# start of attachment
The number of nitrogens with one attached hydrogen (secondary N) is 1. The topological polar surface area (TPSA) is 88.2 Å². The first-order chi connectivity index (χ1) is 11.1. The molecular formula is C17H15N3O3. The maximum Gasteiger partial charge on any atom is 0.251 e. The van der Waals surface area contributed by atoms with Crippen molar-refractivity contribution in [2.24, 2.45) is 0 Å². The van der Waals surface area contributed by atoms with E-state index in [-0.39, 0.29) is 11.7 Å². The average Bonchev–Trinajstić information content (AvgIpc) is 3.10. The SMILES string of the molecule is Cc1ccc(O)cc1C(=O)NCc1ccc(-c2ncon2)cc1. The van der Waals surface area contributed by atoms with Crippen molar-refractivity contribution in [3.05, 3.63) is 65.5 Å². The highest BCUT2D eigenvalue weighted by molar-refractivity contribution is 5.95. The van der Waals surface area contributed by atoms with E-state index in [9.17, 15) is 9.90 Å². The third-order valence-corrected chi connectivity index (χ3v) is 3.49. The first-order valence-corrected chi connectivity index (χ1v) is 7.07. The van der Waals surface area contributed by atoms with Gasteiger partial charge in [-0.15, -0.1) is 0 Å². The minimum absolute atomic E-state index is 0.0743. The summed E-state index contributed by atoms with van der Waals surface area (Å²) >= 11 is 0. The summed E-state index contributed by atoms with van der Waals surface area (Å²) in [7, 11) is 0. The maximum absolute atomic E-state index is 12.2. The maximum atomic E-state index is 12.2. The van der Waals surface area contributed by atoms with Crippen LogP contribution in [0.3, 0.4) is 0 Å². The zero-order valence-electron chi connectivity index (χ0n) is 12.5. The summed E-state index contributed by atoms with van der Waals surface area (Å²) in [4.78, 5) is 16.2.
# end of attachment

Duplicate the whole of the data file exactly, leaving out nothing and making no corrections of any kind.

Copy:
The number of nitrogens with one attached hydrogen (secondary N) is 1. The topological polar surface area (TPSA) is 88.2 Å². The first-order chi connectivity index (χ1) is 11.1. The molecular formula is C17H15N3O3. The maximum Gasteiger partial charge on any atom is 0.251 e. The van der Waals surface area contributed by atoms with Crippen molar-refractivity contribution in [2.24, 2.45) is 0 Å². The van der Waals surface area contributed by atoms with E-state index in [-0.39, 0.29) is 11.7 Å². The average Bonchev–Trinajstić information content (AvgIpc) is 3.10. The SMILES string of the molecule is Cc1ccc(O)cc1C(=O)NCc1ccc(-c2ncon2)cc1. The van der Waals surface area contributed by atoms with Crippen molar-refractivity contribution in [3.05, 3.63) is 65.5 Å². The highest BCUT2D eigenvalue weighted by molar-refractivity contribution is 5.95. The van der Waals surface area contributed by atoms with E-state index in [9.17, 15) is 9.90 Å². The third-order valence-corrected chi connectivity index (χ3v) is 3.49. The first-order valence-corrected chi connectivity index (χ1v) is 7.07. The van der Waals surface area contributed by atoms with Gasteiger partial charge in [-0.15, -0.1) is 0 Å². The minimum absolute atomic E-state index is 0.0743. The summed E-state index contributed by atoms with van der Waals surface area (Å²) >= 11 is 0. The summed E-state index contributed by atoms with van der Waals surface area (Å²) in [7, 11) is 0. The maximum absolute atomic E-state index is 12.2. The maximum atomic E-state index is 12.2. The van der Waals surface area contributed by atoms with Crippen LogP contribution in [0.3, 0.4) is 0 Å². The zero-order valence-electron chi connectivity index (χ0n) is 12.5. The summed E-state index contributed by atoms with van der Waals surface area (Å²) in [4.78, 5) is 16.2.